Next week, we'll look at how much money is spent by America attacking and bombing other countries, as opposed to helping other countries. </sarcasm>

(4) comments

Loving thy Neighbour

Now what sort of Christian message does this send?

Way to go Kansas.

Wouldn't you just hate your religion to be judged harshly due to the highly publicised idiotic actions of a retarded minority?

(1) comments

Be careful how you pronounce it

So what's a shi'ite ?

Since it was asked in a comment below, let me explain quickly what the deal is with the Sunni and the Shi'ite tribes in Iraq.

Sunni Muslims: They are mainstream traditionalists. They constitute a 90% majority of the believers worldwide, but in Iraq they are a minority. (20%)
They have learned to keep their faith within secular societies, adapting to a variety of national cultures, including the old Iraqi regime. (Which was secular, remember.) They were given disproportionate power by Saddam in the old regime. This was a shrewd move, designed to keep appease radical religious fundamentalists who would want to overthrow the secular government and replace it with a theocracy.
Bin Laden and Al'Qaeda wanted to overthrow Saddam and install a theocratic government, much as the Taliban (an offshoot puritan Sunni sect) had been installed in Afghanistan.

Shi'ite Muslims: A small minority of Islam. They make up only 10% of the muslim world. They are a minority in nearly all muslim countries, except for Iran, where they are the state religion, and Iraq where they are about 60% of the population. They split from the Sunnis over a dispute about the successor to Muhammad. They would be considered conservatives and fundamentalists. Their leaders promote a strict interpretation of the Qur'an and close adherence to its teachings.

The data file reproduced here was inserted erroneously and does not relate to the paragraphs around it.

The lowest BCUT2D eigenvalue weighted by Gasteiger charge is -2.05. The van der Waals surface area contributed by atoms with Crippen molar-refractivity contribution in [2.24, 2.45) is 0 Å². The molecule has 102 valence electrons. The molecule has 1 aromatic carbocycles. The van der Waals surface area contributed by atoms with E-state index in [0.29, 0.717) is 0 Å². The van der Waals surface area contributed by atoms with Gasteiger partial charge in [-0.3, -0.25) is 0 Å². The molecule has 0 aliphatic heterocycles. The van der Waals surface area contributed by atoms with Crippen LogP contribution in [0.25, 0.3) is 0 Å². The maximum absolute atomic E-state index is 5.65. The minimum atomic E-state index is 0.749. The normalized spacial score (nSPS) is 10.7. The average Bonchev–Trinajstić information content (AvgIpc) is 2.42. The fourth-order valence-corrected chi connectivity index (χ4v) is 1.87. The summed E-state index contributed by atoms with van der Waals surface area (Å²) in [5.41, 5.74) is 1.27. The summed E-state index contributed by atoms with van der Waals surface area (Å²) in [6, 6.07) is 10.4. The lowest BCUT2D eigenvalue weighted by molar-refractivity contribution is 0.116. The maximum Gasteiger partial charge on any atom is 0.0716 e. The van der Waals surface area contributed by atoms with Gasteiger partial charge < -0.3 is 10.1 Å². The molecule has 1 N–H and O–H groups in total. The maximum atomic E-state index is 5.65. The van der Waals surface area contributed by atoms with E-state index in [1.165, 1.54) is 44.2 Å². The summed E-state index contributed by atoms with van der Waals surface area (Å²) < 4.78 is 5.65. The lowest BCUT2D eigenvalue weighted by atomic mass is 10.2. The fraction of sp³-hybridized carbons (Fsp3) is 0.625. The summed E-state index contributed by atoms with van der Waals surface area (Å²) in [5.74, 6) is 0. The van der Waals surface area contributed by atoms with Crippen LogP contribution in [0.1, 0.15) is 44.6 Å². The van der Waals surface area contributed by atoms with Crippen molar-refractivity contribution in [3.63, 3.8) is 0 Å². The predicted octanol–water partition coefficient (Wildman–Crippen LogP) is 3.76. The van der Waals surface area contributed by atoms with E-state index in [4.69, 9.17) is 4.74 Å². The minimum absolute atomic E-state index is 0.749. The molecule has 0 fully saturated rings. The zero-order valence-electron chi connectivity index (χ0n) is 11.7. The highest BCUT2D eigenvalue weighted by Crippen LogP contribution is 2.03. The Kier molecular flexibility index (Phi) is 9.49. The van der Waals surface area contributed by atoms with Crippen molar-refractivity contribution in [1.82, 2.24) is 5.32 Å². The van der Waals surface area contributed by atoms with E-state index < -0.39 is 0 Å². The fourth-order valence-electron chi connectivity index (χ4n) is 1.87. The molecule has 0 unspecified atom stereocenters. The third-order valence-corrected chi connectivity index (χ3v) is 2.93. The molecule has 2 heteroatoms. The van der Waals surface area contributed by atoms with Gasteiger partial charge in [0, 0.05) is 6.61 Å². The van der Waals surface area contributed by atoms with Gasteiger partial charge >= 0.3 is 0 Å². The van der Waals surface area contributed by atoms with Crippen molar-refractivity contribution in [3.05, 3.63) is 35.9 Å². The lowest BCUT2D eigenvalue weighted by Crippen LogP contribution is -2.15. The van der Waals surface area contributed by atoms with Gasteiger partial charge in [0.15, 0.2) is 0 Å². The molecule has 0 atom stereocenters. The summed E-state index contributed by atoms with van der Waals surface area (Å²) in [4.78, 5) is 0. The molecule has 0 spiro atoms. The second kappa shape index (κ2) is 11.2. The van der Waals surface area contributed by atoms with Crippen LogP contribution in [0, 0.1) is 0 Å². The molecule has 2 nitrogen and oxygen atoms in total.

They believe in 12 heavenly Imams (perfect teachers) who led the Shi'ites in succession. Shi'ites believe that the 12th Imam, the Mahdi (guided one), never died but went into hiding waiting for the optimum time to reappear and guide humans towards justice and peace. They would have difficulty holding and promoting such beliefs in a secular society.

It is not really fair to say that one of these sects is more militant than the other. Neither is really the "bad guy". The extremists and cult-like breakaway sects (like any Jewish sect or Christian sect) are the ones to blame.

For example, the corrupted form of Sunni Islam promoted by men like BinLaden, embraced by the Taliban and the current government in the Sudan differs from other forms of Sunni Islam in these key areas :
1) They believe in "takfir wa hijr" which means they hold it impermissible for a Muslim to live in a country not governed by Islamic law without seeking to overthrow and make it Islamic. Otherwise they should immigrate to a place which is truly Muslim. This is totally against the Qu'ran, and a relatively recent belief.

2) Any Muslim government which does not abide by Islamic law is therefore really godless. Such a government should be overthrown and its leaders killed.